John 1:29 “The next day he saw Jesus coming toward him, and said, “Behold, the Lamb of God, who takes away the sin of the world!”
The last time we looked at John 1:29, we focused on the OT allusion in the passage wherein John the Baptist referred to the Lord Jesus Christ as the “Lamb of God.” We saw how through typology, we can better understand the relationship between the OT institutions, such as Passover and the sacrificial lamb, and the NT greater Sacrifice, the Lamb of God, Jesus Christ. In this post, we’ll look at the second half of John’s declaration “who takes away the sins of the world.”
There are essentially 3 conclusions that are typically arrived at in a passage like this. The first, and perhaps most obvious, is the universality of the language, i.e. “of the world.” Those who hold to this universal view would conclude that this passage promotes and teaches universalism, or the belief that everyone will ultimately be saved and that Jesus has indeed taken away the sins of every single individual without exception.
The second conclusion is that the passage speaks of universality, i.e. all without exception, but that the language needs to be qualified to include application or effectiveness restricted to only those who believe. In other words, Christ died for everyone without exception, but the application of His salvation is only made to those who believe in Him.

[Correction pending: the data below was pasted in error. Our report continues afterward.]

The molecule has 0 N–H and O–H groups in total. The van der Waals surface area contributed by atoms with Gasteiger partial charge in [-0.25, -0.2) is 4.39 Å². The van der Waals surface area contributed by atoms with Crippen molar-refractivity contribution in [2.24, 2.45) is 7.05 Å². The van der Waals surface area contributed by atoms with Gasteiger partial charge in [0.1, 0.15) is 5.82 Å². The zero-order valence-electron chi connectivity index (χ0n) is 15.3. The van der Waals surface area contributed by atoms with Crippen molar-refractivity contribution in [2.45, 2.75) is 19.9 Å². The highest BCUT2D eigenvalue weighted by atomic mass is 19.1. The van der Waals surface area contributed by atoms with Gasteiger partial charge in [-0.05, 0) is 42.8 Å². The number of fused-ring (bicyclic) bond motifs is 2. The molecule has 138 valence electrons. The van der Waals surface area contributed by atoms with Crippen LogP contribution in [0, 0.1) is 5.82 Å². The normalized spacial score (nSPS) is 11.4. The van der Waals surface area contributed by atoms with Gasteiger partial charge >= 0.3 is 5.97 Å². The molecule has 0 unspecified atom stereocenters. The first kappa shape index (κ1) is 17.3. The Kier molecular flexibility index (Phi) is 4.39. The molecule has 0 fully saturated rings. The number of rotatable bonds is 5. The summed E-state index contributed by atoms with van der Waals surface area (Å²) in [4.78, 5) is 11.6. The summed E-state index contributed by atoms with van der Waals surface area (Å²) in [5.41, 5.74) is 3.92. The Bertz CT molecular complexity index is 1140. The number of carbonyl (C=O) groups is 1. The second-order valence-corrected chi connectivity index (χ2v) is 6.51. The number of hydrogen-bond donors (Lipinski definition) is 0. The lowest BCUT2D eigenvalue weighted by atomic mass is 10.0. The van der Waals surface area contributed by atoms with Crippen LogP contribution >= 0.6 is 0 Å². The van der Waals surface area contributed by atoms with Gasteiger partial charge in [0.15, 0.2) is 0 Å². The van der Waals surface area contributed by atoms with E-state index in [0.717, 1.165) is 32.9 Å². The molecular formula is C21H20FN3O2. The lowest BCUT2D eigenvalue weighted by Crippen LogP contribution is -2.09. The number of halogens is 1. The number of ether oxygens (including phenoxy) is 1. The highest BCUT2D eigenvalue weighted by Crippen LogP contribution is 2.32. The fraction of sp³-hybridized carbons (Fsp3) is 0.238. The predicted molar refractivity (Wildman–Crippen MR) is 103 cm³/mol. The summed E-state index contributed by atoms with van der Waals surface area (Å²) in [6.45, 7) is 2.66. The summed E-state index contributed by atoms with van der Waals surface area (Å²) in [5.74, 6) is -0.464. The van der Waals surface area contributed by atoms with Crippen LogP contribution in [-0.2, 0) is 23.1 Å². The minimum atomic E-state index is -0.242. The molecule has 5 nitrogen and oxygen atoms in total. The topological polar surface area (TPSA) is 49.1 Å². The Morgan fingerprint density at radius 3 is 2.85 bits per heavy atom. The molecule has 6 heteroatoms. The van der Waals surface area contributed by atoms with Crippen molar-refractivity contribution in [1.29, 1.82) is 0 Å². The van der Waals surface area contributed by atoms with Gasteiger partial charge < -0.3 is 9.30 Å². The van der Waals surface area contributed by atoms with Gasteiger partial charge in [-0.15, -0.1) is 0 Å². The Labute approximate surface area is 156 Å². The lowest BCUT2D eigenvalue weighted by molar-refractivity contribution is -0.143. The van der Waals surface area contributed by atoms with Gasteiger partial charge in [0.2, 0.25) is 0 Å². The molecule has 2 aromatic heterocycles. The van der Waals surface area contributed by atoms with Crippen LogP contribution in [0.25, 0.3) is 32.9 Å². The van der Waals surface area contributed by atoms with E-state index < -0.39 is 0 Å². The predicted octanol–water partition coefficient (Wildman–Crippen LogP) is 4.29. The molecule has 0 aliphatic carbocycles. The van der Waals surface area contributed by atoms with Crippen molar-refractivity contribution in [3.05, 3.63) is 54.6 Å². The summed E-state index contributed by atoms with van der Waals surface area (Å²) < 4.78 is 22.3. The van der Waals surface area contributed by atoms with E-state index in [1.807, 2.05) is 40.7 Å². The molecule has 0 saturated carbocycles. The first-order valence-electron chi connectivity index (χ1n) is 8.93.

The third conclusion is that world here does not refer to everyone without exception, but instead refers to everyone without distinction. Rather than limit the effectiveness of Christ’s saving work, those who hold to this position limit the extent of Christ’s atonement to the elect, though see it extending to people from “every tribe, tongue, and nation”, i.e. the world (see Rev. 5:9).
Summarizing, the popular views are: 1) Universalism, i.e. all people everywhere all time will be saved 2) Christ died for all people and all people have had their sins removed by Him, but the effectiveness of Christ’s saving work is only actualized through faith. 3) The effectiveness of Christ’s atonement is not restricted in power, but is instead limited in extent to the elect, though the elect will be comprised of people from every tongue, nation, and tribe. Which view then is correct?
First we must deal with the theory of universalism. If this were the correct view, we could toss out any notion of divine punishment; in other words, there would be no hell because there would be no one deserving of hell, because all had been atoned for by Christ on the cross. I hope it should be obvious how patently unbiblical this view is and how it assaults the very nature of the Gospel by denying the substitution of Christ in the place of sinners, suffering the very punishment that they deserved and satisfying the wrath of God. It also denies the reality of hell, of which Jesus speaks most prominently. It is for good reason that the view of universalism has been condemned as heresy since the early church.
Secondly, and perhaps more popularly, is the view that, by necessity, limits the effectiveness of Christ’s atoning work, because it views Christ’s atonement having been extended to all people without exception, but that it has no effect until a person believes. We must ask then, particularly on the basis of this passage from John 1:29, but more broadly on the pages of the rest of God’s Holy Word, is this the correct view?